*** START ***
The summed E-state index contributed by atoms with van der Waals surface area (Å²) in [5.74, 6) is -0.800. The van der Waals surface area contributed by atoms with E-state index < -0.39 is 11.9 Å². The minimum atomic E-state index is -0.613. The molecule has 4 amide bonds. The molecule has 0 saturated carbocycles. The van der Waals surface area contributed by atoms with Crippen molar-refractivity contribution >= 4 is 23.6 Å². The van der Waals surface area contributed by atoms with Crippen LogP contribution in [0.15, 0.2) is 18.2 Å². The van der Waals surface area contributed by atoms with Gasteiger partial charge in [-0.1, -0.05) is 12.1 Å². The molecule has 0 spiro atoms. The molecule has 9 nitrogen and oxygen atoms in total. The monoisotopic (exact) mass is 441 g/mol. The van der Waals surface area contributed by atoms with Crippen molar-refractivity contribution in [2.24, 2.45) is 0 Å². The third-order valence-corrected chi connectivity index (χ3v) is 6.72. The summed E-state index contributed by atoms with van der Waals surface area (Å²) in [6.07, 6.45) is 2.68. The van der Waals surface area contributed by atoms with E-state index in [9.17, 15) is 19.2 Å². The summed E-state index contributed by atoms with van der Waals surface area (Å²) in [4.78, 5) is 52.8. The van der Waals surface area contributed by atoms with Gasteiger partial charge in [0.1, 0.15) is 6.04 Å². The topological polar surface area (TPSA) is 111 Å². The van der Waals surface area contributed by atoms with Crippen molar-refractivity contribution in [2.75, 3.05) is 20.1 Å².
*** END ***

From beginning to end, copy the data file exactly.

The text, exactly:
The summed E-state index contributed by atoms with van der Waals surface area (Å²) in [5.74, 6) is -0.800. The van der Waals surface area contributed by atoms with E-state index < -0.39 is 11.9 Å². The minimum atomic E-state index is -0.613. The molecule has 4 amide bonds. The molecule has 0 saturated carbocycles. The van der Waals surface area contributed by atoms with Crippen molar-refractivity contribution >= 4 is 23.6 Å². The van der Waals surface area contributed by atoms with Crippen LogP contribution in [0.15, 0.2) is 18.2 Å². The van der Waals surface area contributed by atoms with Gasteiger partial charge in [-0.1, -0.05) is 12.1 Å². The molecule has 0 spiro atoms. The molecule has 9 nitrogen and oxygen atoms in total. The monoisotopic (exact) mass is 441 g/mol. The van der Waals surface area contributed by atoms with Crippen molar-refractivity contribution in [2.24, 2.45) is 0 Å². The third-order valence-corrected chi connectivity index (χ3v) is 6.72. The summed E-state index contributed by atoms with van der Waals surface area (Å²) in [6.07, 6.45) is 2.68. The van der Waals surface area contributed by atoms with E-state index in [9.17, 15) is 19.2 Å². The summed E-state index contributed by atoms with van der Waals surface area (Å²) in [4.78, 5) is 52.8. The van der Waals surface area contributed by atoms with Gasteiger partial charge in [0.1, 0.15) is 6.04 Å². The topological polar surface area (TPSA) is 111 Å². The van der Waals surface area contributed by atoms with Crippen molar-refractivity contribution in [2.75, 3.05) is 20.1 Å².